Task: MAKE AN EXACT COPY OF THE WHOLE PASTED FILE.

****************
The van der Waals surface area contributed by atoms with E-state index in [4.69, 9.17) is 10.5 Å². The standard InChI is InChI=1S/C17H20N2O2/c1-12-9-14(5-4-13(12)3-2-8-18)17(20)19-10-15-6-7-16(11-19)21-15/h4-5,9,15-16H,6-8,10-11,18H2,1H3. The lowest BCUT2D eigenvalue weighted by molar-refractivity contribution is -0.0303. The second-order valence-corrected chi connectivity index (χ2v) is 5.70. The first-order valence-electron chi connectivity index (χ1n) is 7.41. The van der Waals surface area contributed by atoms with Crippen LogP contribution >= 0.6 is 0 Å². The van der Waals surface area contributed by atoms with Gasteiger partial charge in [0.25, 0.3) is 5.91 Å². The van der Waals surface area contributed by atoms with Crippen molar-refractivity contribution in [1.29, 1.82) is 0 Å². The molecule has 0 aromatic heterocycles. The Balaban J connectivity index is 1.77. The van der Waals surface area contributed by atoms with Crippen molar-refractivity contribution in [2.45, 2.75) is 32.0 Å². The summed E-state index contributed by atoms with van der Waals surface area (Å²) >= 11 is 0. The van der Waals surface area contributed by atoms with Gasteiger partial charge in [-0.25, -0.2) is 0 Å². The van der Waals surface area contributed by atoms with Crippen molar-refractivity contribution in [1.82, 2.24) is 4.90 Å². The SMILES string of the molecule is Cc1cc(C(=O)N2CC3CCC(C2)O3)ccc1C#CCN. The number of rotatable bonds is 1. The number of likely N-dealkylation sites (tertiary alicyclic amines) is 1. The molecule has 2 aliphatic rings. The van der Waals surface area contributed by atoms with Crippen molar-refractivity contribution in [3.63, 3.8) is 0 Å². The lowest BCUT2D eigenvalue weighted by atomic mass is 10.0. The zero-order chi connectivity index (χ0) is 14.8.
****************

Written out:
The van der Waals surface area contributed by atoms with E-state index in [4.69, 9.17) is 10.5 Å². The standard InChI is InChI=1S/C17H20N2O2/c1-12-9-14(5-4-13(12)3-2-8-18)17(20)19-10-15-6-7-16(11-19)21-15/h4-5,9,15-16H,6-8,10-11,18H2,1H3. The lowest BCUT2D eigenvalue weighted by molar-refractivity contribution is -0.0303. The second-order valence-corrected chi connectivity index (χ2v) is 5.70. The first-order valence-electron chi connectivity index (χ1n) is 7.41. The van der Waals surface area contributed by atoms with Crippen LogP contribution >= 0.6 is 0 Å². The van der Waals surface area contributed by atoms with Gasteiger partial charge in [0.25, 0.3) is 5.91 Å². The van der Waals surface area contributed by atoms with Crippen molar-refractivity contribution in [1.29, 1.82) is 0 Å². The molecule has 0 aromatic heterocycles. The Balaban J connectivity index is 1.77. The van der Waals surface area contributed by atoms with Crippen molar-refractivity contribution in [2.45, 2.75) is 32.0 Å². The summed E-state index contributed by atoms with van der Waals surface area (Å²) >= 11 is 0. The van der Waals surface area contributed by atoms with Gasteiger partial charge in [-0.25, -0.2) is 0 Å². The van der Waals surface area contributed by atoms with Crippen molar-refractivity contribution in [1.82, 2.24) is 4.90 Å². The SMILES string of the molecule is Cc1cc(C(=O)N2CC3CCC(C2)O3)ccc1C#CCN. The number of rotatable bonds is 1. The number of likely N-dealkylation sites (tertiary alicyclic amines) is 1. The molecule has 2 aliphatic rings. The van der Waals surface area contributed by atoms with Crippen molar-refractivity contribution in [3.63, 3.8) is 0 Å². The lowest BCUT2D eigenvalue weighted by atomic mass is 10.0. The zero-order chi connectivity index (χ0) is 14.8.